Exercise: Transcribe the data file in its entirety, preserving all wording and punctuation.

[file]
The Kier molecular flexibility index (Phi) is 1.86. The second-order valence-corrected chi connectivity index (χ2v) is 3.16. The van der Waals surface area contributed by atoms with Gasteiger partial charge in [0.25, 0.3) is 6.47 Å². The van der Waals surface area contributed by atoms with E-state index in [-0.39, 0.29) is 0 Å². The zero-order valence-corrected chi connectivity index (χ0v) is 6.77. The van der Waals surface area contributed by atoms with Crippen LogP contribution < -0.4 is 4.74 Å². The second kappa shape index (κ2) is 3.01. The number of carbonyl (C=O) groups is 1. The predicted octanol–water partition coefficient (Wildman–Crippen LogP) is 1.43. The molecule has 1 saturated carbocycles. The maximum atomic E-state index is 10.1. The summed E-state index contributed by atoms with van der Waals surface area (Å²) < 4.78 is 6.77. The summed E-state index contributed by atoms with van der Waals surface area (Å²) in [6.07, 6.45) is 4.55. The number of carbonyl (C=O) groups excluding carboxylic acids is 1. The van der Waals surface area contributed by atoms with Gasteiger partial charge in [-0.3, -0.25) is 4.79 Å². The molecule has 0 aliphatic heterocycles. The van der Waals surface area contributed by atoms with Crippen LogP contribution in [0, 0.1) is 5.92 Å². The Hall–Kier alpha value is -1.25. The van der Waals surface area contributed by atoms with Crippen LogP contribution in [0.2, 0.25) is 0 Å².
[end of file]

The Kier molecular flexibility index (Phi) is 1.86. The second-order valence-corrected chi connectivity index (χ2v) is 3.16. The van der Waals surface area contributed by atoms with Gasteiger partial charge in [0.25, 0.3) is 6.47 Å². The van der Waals surface area contributed by atoms with E-state index in [-0.39, 0.29) is 0 Å². The zero-order valence-corrected chi connectivity index (χ0v) is 6.77. The van der Waals surface area contributed by atoms with Crippen LogP contribution < -0.4 is 4.74 Å². The second kappa shape index (κ2) is 3.01. The number of carbonyl (C=O) groups is 1. The predicted octanol–water partition coefficient (Wildman–Crippen LogP) is 1.43. The molecule has 1 saturated carbocycles. The maximum atomic E-state index is 10.1. The summed E-state index contributed by atoms with van der Waals surface area (Å²) < 4.78 is 6.77. The summed E-state index contributed by atoms with van der Waals surface area (Å²) in [6.07, 6.45) is 4.55. The number of carbonyl (C=O) groups excluding carboxylic acids is 1. The van der Waals surface area contributed by atoms with Gasteiger partial charge in [-0.3, -0.25) is 4.79 Å². The molecule has 0 aliphatic heterocycles. The van der Waals surface area contributed by atoms with Crippen LogP contribution in [0, 0.1) is 5.92 Å². The Hall–Kier alpha value is -1.25. The van der Waals surface area contributed by atoms with Crippen LogP contribution in [0.2, 0.25) is 0 Å².